British defense officials have warned that Russia, in addition to possibly Iran and China, pose an existential threat to the Western way of life by developing capabilities to target undersea communications cables that carry 97 percent of all digital traffic and $10 trillion in daily financial transactions.

Montenegrin Prime Minister Milo Djukanovic (right) meets with NATO Secretary-General Jens Stoltenberg in Podgorica, Montenegro, in October. Despite its small size, Montenegro's NATO bid has already sparked an outsize reaction. (Associated Press) ** FILE **

Haven't we had enough in Montenegro?

Can you name the Balkan leader who has been in high office longer than Alexander Lukashenko of Belarus? If not, I'll do it for you. In Montenegro, Milo Djukanovic has held power and just about every high-level post there is over the past quarter century. Now he's considering running for the presidency. There is usually only one reason for a politician to not want to give up the reins of power — the risk of being prosecuted for corruption. Sometimes the rabbit hole is just too deep.

Russian President Vladimir Putin gestures while speaking to employees of Rostec Corporation during an awarding ceremony at the Novo-Ogaryovo state residence outside in Moscow, Russia, Thursday, Dec. 7, 2017. The spokesman for Vladimir Putin says the Russian president has not decided yet whether to run for office next year as an independent candidate or secure support from the ruling party. (Sergei Karpukhin/Pool Photo via AP)

Russia's reform will have to wait for Putin's exit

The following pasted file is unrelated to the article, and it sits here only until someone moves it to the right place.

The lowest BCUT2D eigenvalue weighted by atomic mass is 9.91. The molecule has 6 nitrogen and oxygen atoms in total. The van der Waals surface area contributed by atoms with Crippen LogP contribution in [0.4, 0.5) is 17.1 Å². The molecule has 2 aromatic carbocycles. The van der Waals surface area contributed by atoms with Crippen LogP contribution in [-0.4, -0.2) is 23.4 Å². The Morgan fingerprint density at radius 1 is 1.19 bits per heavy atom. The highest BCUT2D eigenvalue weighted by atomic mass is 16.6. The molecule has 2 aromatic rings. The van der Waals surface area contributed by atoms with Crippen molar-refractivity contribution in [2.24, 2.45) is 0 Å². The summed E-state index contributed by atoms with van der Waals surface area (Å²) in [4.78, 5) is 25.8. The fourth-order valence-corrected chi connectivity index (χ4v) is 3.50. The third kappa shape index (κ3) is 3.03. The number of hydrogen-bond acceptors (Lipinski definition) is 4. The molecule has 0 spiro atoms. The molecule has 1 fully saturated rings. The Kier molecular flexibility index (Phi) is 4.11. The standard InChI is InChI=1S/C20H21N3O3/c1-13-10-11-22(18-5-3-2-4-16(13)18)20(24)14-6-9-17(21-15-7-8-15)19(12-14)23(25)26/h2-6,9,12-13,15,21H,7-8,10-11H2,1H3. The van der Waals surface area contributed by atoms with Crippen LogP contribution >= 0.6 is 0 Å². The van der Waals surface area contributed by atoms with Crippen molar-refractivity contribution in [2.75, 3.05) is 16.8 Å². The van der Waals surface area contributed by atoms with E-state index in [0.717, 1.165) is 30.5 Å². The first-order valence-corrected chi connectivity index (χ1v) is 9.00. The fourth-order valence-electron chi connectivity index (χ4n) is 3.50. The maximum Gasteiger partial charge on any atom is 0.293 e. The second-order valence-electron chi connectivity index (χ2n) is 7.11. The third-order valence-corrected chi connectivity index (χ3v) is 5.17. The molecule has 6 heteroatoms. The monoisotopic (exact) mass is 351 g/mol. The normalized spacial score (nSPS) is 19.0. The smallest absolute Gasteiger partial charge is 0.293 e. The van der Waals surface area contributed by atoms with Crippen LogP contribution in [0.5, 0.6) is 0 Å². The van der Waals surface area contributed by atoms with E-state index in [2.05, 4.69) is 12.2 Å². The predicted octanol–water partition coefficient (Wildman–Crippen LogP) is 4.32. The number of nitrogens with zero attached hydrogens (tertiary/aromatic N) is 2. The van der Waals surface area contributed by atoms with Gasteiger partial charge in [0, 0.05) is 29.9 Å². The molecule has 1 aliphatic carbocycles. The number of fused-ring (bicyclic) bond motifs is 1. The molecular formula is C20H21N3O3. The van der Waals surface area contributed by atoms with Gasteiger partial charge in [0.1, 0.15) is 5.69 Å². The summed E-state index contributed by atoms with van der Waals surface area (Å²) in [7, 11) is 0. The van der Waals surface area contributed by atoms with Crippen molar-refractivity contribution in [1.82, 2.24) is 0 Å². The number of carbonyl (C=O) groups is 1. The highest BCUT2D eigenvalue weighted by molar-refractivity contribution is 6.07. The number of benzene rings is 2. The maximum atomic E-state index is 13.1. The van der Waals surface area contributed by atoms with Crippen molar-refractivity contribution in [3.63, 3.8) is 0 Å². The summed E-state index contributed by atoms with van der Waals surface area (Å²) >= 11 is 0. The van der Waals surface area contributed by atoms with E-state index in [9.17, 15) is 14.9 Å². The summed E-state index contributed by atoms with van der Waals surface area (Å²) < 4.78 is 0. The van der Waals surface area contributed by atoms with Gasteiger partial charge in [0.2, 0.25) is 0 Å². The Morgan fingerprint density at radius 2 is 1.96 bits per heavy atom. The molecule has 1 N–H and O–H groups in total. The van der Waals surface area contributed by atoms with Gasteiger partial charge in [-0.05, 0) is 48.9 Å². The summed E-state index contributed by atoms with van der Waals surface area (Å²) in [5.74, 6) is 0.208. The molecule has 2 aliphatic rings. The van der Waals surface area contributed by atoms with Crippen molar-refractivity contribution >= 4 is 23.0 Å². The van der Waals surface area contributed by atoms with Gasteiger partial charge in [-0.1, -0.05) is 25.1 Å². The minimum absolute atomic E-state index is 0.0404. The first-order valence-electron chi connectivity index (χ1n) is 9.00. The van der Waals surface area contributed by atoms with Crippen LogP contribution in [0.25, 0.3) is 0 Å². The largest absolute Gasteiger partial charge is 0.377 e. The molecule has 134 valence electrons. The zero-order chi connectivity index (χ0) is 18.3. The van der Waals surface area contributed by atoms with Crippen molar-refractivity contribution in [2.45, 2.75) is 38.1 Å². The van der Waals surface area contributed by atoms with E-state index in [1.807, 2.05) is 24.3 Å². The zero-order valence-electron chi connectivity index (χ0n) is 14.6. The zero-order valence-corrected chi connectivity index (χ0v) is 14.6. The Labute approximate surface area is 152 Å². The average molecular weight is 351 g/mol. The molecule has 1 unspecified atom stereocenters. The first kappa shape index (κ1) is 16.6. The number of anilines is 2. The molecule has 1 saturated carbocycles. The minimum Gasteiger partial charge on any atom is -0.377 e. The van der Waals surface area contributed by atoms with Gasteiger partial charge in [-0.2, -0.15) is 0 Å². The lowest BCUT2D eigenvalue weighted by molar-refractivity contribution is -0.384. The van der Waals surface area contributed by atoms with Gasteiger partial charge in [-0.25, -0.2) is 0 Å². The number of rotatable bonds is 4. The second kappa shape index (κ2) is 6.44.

- The Washington Times

The doping scandal unfolding in front of our eyes, with the International Olympic Committee this week banning Russia from participating as a nation in the 2018 Winter Games in South Korea, is instructive for those trying to chart Russia's future.

Ukrainian lawmakers scuffled during a parliament session in October. Former Georgian President Mikhail Saakashvili, who now heads an opposition party, accuses President Petro Poroshenko of stalling reforms and covering up corruption. (Associated Press/File)

Early promise of Ukraine's war on corruption fades by the day

Two years ago in Kiev, I met with Artem Sytnik and his colleagues at the National Anti-Corruption Bureau, along with the Specialized Anti-Corruption Prosecutor's Office, of Ukraine, and wrote a profile headlined, "Can this man save Ukraine?" Mr. Sytnik at the time had just been installed as the head of NABU.

Russian President Vladimir Putin listens to Russian Natural Resources Minister Sergei Donskoi during a meeting at the Novo-Ogaryovo residence outside Moscow, Russia, Monday, Nov. 27, 2017. (Mikhail Klimentyev, Sputnik, Kremlin Pool Photo via AP)

Russia continues to prepare for war

In addition to massive increases in military spending over the last decades, modernization plans to have 70% of the Russian armed forces fitted with modern equipment by 2020, huge snap drills which readily exercise the Russian military, Russian President Vladimir Putin is putting civilians and private companies on notice that they too must be prepared for war.

Ukrainian lawmakers scuffled during a parliament session in October. Former Georgian President Mikhail Saakashvili, who now heads an opposition party, accuses President Petro Poroshenko of stalling reforms and covering up corruption. (Associated Press/File)

Ukraine corruption disputed

After we wrote in our article on October 26th of this year about Ukrainian corruption, titled "Corruption problem in Ukraine cuts far deeper than many know," we received a response from the Chief Military Prosecutor of Ukraine, Anatoly Matios.